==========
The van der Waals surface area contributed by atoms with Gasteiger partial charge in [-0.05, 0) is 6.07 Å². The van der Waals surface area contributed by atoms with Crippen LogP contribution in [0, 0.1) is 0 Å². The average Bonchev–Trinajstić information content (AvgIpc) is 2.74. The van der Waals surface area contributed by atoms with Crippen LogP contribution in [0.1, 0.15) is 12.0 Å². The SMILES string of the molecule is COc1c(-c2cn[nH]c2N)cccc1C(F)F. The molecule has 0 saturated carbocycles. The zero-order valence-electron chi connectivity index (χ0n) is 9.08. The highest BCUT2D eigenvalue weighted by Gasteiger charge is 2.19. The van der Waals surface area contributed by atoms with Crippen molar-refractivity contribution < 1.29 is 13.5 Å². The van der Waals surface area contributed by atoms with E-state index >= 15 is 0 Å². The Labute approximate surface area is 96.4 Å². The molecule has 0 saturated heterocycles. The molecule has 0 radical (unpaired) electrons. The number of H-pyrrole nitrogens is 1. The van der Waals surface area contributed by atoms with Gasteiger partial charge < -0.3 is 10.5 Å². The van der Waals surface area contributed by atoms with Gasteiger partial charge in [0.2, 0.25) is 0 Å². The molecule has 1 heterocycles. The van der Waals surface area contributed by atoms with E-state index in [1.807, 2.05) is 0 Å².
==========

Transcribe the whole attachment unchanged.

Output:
The van der Waals surface area contributed by atoms with Gasteiger partial charge in [-0.05, 0) is 6.07 Å². The van der Waals surface area contributed by atoms with Crippen LogP contribution in [0, 0.1) is 0 Å². The average Bonchev–Trinajstić information content (AvgIpc) is 2.74. The van der Waals surface area contributed by atoms with Crippen LogP contribution in [0.1, 0.15) is 12.0 Å². The SMILES string of the molecule is COc1c(-c2cn[nH]c2N)cccc1C(F)F. The molecule has 0 saturated carbocycles. The zero-order valence-electron chi connectivity index (χ0n) is 9.08. The highest BCUT2D eigenvalue weighted by Gasteiger charge is 2.19. The van der Waals surface area contributed by atoms with Crippen molar-refractivity contribution < 1.29 is 13.5 Å². The van der Waals surface area contributed by atoms with E-state index >= 15 is 0 Å². The Labute approximate surface area is 96.4 Å². The molecule has 0 saturated heterocycles. The molecule has 0 radical (unpaired) electrons. The number of H-pyrrole nitrogens is 1. The van der Waals surface area contributed by atoms with Gasteiger partial charge < -0.3 is 10.5 Å². The van der Waals surface area contributed by atoms with Gasteiger partial charge in [0.2, 0.25) is 0 Å². The molecule has 1 heterocycles. The van der Waals surface area contributed by atoms with E-state index in [1.807, 2.05) is 0 Å².